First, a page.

Primary open-angle glaucoma

One drop in the eye(s), twice daily or once daily for gel-forming solution

Burning, stinging, photophobia, itching, tearing, decreased corneal sensitivity, hyperaemia, punctuate keratitis, diplopia

Bronchospasm, hypotension, bradycardia, heart block, can mask hypoglycaemia, adverse lipid effects, impotence, fatigue, depression, syncope, confusion and alopeica

Second-line treatments

Sympathomimetic (alpha2-adrenoceptor agonists), i.e. brimonidine (Alphagan, Arrow-Brimonidine, Brimonidine 0.15%, 0.2%)

Ocular hypertension and open-angle glaucoma, or as an adjuvant treatment for inadequately controlled IOP

One drop in the eye(s), twice daily

Allergic reaction, burning, stinging, blurring, foreign-body sensation, itching, hyperaremia (increased blood flow), lid retraction, conjunctival blanching, photophobia, mydriasis (pupil dilation)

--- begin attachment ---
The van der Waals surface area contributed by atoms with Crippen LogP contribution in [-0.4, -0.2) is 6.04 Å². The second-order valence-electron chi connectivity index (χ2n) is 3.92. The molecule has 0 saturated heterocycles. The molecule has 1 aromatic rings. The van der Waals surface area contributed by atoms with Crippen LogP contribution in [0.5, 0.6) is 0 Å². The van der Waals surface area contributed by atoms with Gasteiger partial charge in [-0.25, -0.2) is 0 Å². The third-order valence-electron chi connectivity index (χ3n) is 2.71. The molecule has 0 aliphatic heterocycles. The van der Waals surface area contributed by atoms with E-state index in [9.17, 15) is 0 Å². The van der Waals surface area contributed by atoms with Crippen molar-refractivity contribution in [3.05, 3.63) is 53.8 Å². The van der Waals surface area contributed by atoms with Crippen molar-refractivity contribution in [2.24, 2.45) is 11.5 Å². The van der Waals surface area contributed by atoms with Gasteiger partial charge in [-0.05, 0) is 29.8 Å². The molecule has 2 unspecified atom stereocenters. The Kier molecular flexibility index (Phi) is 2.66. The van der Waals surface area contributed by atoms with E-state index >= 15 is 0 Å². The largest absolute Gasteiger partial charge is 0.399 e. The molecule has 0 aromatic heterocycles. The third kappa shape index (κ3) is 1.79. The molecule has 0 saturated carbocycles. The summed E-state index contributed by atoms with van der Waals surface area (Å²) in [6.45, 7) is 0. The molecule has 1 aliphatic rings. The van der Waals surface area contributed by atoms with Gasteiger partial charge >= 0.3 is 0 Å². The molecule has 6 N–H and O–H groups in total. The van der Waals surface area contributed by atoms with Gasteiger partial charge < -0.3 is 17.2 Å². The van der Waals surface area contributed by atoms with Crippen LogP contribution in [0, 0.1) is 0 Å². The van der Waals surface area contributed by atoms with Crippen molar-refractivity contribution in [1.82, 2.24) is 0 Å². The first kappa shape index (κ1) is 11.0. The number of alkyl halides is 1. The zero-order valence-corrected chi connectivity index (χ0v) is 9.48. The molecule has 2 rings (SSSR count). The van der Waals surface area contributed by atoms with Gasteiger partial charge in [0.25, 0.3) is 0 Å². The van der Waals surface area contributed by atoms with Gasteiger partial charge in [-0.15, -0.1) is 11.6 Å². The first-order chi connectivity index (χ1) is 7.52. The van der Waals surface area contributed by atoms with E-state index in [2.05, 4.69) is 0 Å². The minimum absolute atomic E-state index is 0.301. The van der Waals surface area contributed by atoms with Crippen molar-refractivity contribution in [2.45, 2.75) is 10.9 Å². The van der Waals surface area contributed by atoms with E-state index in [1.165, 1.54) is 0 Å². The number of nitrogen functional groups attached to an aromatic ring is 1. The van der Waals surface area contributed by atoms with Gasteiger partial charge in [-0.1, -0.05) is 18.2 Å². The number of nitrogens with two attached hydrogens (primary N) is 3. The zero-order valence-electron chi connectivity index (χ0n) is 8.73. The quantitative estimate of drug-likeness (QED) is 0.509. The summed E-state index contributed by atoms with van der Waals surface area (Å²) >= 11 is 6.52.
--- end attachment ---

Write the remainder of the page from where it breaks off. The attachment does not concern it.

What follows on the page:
Central nervous system depression, oral dryness, headache, fatigue, drowsiness

Combination medicines, i.e. brimonidine+ timolol (Combigan 0.2% + 0.5%), dorzolamide + timolol (Cosopt or Dorzolatim 2% + 0.5%), timolol + travoprost (Duotrav 0.004% + 0.5% not subsidised)

Ocular hypertension and open-angle glaucoma not responding to monotherapy

Brimonidine+ timolol, Dorzolamide + timolol: one drop in the eye(s), twice daily.

Timolol + travoprost, Latanoprost + timolol: one drop in the affected eye, once daily.

Similar to individual components

Similar to individual components

Topical carbonic anhydrase inhibitors, i.e. brinzolamide (Azopt 1%) and dorzolamide (Trusopt 2% – partly subsidised)

Brinzolamide and dorzolamide drops to reduce IOP, treat ocular hypertension and open-angle glaucoma.

Dorzolamide can be used as adjunctive treatment with a ophthalmic beta-blocker.

Brinzolamide, one drop in the eye(s), twice daily.

Dorzolamide, 1 drop in the eye(s), three times daily.

Drops may cause: burning, stinging, itching, keratopathy

Drops may cause: bitter taste, headache, nausea, fatigue